When the disciples asked the Lord to teach them to pray he gave them what might be described as a ‘model prayer’: we know it as ‘the Lord’s prayer’. The pattern of prayer set out in Matthew 6 and Luke 11 is found in other model prayers in Scripture. For example it is interesting to note the same Godcentred approach in Daniel’s beautiful prayer of mediatorship in Daniel 9. “I set my face unto Yahweh Elohim, to seek by prayer and supplications, with fasting, and sackcloth, and ashes: and I prayed unto Yahweh my Elohim, and made my confession…” In the case of this righteous man his confessions really were on behalf of his people who had sinned, rebelled by departing from Divine precepts and shut their ears against the prophets speaking in the name of Yahweh. This was not Daniel himself for we know that he had set his heart to understand and had studied the prophets and therefore “understood by books the number of the years, whereof the word of Yahweh came to Jeremiah the prophet, that he would accomplish seventy years in the desolations of Jerusalem”. Yet he prepared himself to approach into the Divine presence on behalf of his brethren and to seek Yahweh’s forgiveness in an acceptable manner in the spirit of 1 Kings 8:46–50, “If they sin against thee (for there is no man that sinneth not), and thou be angry with them, and deliver them to the enemy, so that they carry them away captives unto the land of the enemy, far or near; Yet if they shall bethink themselves in the land whither they were carried captives, and repent, and make supplication unto thee in the land of them that carried them captives, saying, We have sinned, and have done perversely, we have committed wickedness; and so return unto thee with all their heart, and with all their soul, in the land of their enemies, which led them away captive, and pray unto thee toward their land, which thou gavest unto their fathers, the city which thou hast chosen, and the house which I have built for thy name: then hear thou their prayer and their supplication in heaven thy dwelling place, and maintain their cause, and forgive thy people that have sinned against thee…”.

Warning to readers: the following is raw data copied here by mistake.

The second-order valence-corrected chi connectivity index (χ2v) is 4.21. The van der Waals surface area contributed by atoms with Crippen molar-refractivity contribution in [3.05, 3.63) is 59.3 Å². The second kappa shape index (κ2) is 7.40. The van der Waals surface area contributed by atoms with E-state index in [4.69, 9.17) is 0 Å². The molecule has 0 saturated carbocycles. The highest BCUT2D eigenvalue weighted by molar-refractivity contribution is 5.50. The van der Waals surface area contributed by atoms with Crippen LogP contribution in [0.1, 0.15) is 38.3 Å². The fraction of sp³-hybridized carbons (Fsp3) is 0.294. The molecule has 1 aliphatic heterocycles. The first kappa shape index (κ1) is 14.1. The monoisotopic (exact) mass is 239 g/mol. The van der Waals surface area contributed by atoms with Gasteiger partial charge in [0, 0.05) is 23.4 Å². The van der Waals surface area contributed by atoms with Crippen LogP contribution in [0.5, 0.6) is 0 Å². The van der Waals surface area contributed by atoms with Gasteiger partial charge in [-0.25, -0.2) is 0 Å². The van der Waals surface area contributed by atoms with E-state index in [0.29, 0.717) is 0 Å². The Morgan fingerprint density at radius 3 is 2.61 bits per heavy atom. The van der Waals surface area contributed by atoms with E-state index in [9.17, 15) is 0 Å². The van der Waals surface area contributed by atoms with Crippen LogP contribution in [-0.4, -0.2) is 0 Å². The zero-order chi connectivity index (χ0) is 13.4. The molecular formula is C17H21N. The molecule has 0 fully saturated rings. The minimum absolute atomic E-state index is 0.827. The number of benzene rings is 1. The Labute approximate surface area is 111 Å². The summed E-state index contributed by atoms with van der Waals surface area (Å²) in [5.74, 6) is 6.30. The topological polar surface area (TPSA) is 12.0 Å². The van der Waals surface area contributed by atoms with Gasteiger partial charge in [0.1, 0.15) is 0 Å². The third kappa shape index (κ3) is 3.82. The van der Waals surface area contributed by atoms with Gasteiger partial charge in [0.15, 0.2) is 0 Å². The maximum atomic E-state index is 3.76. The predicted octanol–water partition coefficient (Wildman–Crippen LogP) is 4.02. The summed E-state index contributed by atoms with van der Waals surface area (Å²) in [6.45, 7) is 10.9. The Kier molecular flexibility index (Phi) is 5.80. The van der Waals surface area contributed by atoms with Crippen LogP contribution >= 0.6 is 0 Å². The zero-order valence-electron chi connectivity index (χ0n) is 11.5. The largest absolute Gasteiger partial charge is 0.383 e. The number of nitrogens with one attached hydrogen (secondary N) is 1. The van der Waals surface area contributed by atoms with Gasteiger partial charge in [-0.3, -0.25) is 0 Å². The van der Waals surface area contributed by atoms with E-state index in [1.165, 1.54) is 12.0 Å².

Daniel’s prayer of intercession commenced with praise to Yahweh “the great and dreadful El, keeping the covenant and mercy to them that love him”. After confessing their many shortcomings the prophet acknowledges that “righteousness belongeth unto thee” and, in effect, all have come short of Yahweh’s glory. Yet to Yahweh also belong “mercies and forgivenesses, though we have rebelled against him”. Daniel again acknowledges the justice of all Yahweh’s judgments upon His people: “Therefore hath Yahweh watched upon the evil, and brought it upon us: for Yahweh our Elohim is righteous in all his works which He doeth; for we obeyed not His voice”. But on the basis of that righteousness and because of His covenant with His people Daniel pleads, “O Yahweh, according to all thy righteousness, I beseech thee, let thine anger and thy fury be turned away from thy city Jerusalem, thy holy mountain: because for our sins, and for the iniquities of our fathers, Jerusalem and thy people are become a reproach to all that are about us”. Here was a plea, not for self, but that the righteousness and honour of Yahweh might be upheld—“for Yahweh’s sake” (verse 17).